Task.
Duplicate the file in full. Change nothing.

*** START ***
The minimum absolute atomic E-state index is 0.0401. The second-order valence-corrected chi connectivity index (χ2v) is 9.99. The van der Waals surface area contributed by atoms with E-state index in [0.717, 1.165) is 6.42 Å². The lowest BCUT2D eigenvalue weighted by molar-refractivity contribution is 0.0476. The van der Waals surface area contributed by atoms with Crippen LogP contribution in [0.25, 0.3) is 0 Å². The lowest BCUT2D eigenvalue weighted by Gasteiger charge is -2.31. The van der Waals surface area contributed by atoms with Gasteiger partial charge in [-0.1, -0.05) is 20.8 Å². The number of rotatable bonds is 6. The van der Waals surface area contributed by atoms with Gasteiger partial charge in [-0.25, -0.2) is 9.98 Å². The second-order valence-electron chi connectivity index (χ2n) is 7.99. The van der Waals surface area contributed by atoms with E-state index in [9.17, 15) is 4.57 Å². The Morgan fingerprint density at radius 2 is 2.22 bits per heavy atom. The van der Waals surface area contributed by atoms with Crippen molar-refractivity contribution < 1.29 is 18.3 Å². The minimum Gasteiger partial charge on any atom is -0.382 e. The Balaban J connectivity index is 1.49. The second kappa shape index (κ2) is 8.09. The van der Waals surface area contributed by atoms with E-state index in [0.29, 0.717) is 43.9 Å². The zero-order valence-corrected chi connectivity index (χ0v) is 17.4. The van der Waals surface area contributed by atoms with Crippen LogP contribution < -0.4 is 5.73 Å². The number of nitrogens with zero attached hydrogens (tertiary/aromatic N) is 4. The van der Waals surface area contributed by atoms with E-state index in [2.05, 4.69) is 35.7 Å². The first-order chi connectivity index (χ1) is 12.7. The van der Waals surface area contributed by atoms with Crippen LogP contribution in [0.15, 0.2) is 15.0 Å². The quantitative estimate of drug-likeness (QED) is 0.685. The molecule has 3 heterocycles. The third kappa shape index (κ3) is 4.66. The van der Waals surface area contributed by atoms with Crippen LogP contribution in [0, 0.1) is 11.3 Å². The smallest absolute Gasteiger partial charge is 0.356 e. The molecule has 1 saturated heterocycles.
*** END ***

The minimum absolute atomic E-state index is 0.0401. The second-order valence-corrected chi connectivity index (χ2v) is 9.99. The van der Waals surface area contributed by atoms with E-state index in [0.717, 1.165) is 6.42 Å². The lowest BCUT2D eigenvalue weighted by molar-refractivity contribution is 0.0476. The van der Waals surface area contributed by atoms with Crippen LogP contribution in [0.25, 0.3) is 0 Å². The lowest BCUT2D eigenvalue weighted by Gasteiger charge is -2.31. The van der Waals surface area contributed by atoms with Gasteiger partial charge in [-0.1, -0.05) is 20.8 Å². The number of rotatable bonds is 6. The van der Waals surface area contributed by atoms with Gasteiger partial charge in [-0.25, -0.2) is 9.98 Å². The second-order valence-electron chi connectivity index (χ2n) is 7.99. The van der Waals surface area contributed by atoms with E-state index in [9.17, 15) is 4.57 Å². The Morgan fingerprint density at radius 2 is 2.22 bits per heavy atom. The van der Waals surface area contributed by atoms with Crippen molar-refractivity contribution < 1.29 is 18.3 Å². The minimum Gasteiger partial charge on any atom is -0.382 e. The Balaban J connectivity index is 1.49. The second kappa shape index (κ2) is 8.09. The van der Waals surface area contributed by atoms with E-state index in [0.29, 0.717) is 43.9 Å². The zero-order valence-corrected chi connectivity index (χ0v) is 17.4. The van der Waals surface area contributed by atoms with Crippen LogP contribution < -0.4 is 5.73 Å². The number of nitrogens with zero attached hydrogens (tertiary/aromatic N) is 4. The van der Waals surface area contributed by atoms with E-state index in [2.05, 4.69) is 35.7 Å². The first-order chi connectivity index (χ1) is 12.7. The van der Waals surface area contributed by atoms with Crippen LogP contribution in [0.15, 0.2) is 15.0 Å². The quantitative estimate of drug-likeness (QED) is 0.685. The molecule has 3 heterocycles. The third kappa shape index (κ3) is 4.66. The van der Waals surface area contributed by atoms with Crippen LogP contribution in [0, 0.1) is 11.3 Å². The smallest absolute Gasteiger partial charge is 0.356 e. The molecule has 1 saturated heterocycles.